Now, to be fair, Forte was renown for being a workhorse, and there was the question that maybe Anderson couldn’t have handled the same punishment. In the realm where he did receive the same chances, Anderson’s efficiency over Forte can’t be questioned.
The same generally goes for Anderson as a receiver over Forte, at least in terms of offensive scheme inflation. Anderson was renown for being a proficient pass catcher out of the backfield, averaging roughly 40 receptions over the duration of his Bears career: except for his rookie season. In a more pass-happy NFL, it’s not a stretch to say these numbers would’ve translated well for the talent in the manner that Forte was applied for Chicago from 2008 to 2015.
In my offense, the 5-foot-11 and 210 pound Anderson is the perfect failsafe for Lujack and company.
Receivers: Brandon Marshall, Bobby Engram, Dick Gordon
Lujack needs some capable targets to the get the football to. There’s no one better in Bears history in that regard than Marshall.
Over the course of three seasons from 2012 to 2014, Marshall had the greatest run as a Bears’ receiving threat: especially from 2012 to 2013. 2012 in particular is the most dominant a Bears’ receiver has ever been as Marshall amassed 118 receptions, 1,508 yards, and 11 touchdowns. The 6-foot-5 and 232 pound was a technical machine that punished defensive backs, and no one else in Chicago’s history can touch his highest peaks.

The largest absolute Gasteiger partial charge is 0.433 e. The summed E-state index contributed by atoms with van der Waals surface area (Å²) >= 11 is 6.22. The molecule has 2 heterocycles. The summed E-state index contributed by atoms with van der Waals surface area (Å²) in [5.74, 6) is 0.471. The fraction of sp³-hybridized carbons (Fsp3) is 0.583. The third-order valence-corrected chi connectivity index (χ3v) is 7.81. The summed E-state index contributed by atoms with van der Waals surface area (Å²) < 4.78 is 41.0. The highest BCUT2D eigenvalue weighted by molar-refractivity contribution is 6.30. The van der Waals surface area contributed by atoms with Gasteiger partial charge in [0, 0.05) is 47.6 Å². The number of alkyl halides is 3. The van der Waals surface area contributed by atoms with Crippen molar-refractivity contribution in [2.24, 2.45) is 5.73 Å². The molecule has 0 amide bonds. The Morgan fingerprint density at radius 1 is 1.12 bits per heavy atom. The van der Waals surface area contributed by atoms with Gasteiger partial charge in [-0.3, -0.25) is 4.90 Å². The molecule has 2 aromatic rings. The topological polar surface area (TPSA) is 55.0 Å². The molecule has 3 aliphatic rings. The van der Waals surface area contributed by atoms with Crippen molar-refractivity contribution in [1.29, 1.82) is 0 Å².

To complement Marshall, comes in Engram: who for two years from 1998 to 1999 had at least 64 receptions in a non-elite Bears’ passing offense. The quintessential possession receiver that made many a play on crucial third downs.
And finally, purely by design, is Dick Gordon in the slot: one of the most underrated Bears receivers to step onto a football field. Back in 1970 and 1971, Gordon caught a combined 114 passes, 1,636 yards, and 18 touchdowns. Simply unheard of statistics for any wideout at the time. That two-year stretch with the Bears earned him a First-Team All-Pro selection in 1970 and Pro Bowl berths in both years. If only his football career had lasted longer.
Tight end: Desmond Clark
Before there was Greg Olsen, Martellus Bennett, Adam Shaheen, and Trey Burton, was Clark. A blocking tight end of the highest order who became one of the most valuable balanced weapons for one of the Bears’ two lone NFC Championship teams.
When the Bears acquired Clark in 2003, he immediately showed his value catching 44 passes for 433 yards. Three years later, when they were a legitimate championship contender, Clark’s 45 receptions for 626 yards and six touchdowns could’ve had him reasonably profiled as Rex Grossman’s favorite security blanket.
Where he showed his value beyond that, was setting the edge for Thomas Jones and company in the running game. A physical bruiser beyond his years, watch many of Jones’ highlights in Chicago and you’ll see Clark paving the way. Clark wasn’t a superstar, but he was capable, and slots in well into a Chicago offense already stocked with versatile weapons.
Offensive line (from left to right): Ed Healey, Cody Whitehair, George Trafton, Al Baisi, Lee Artoe
Unlike my peers, I decided to go with a heavy old school look for my front line. After all, the Bears can be credited with having some of the first truly great offensive linemen in NFL history. So it’s only fair to have them headline and assist my playmakers.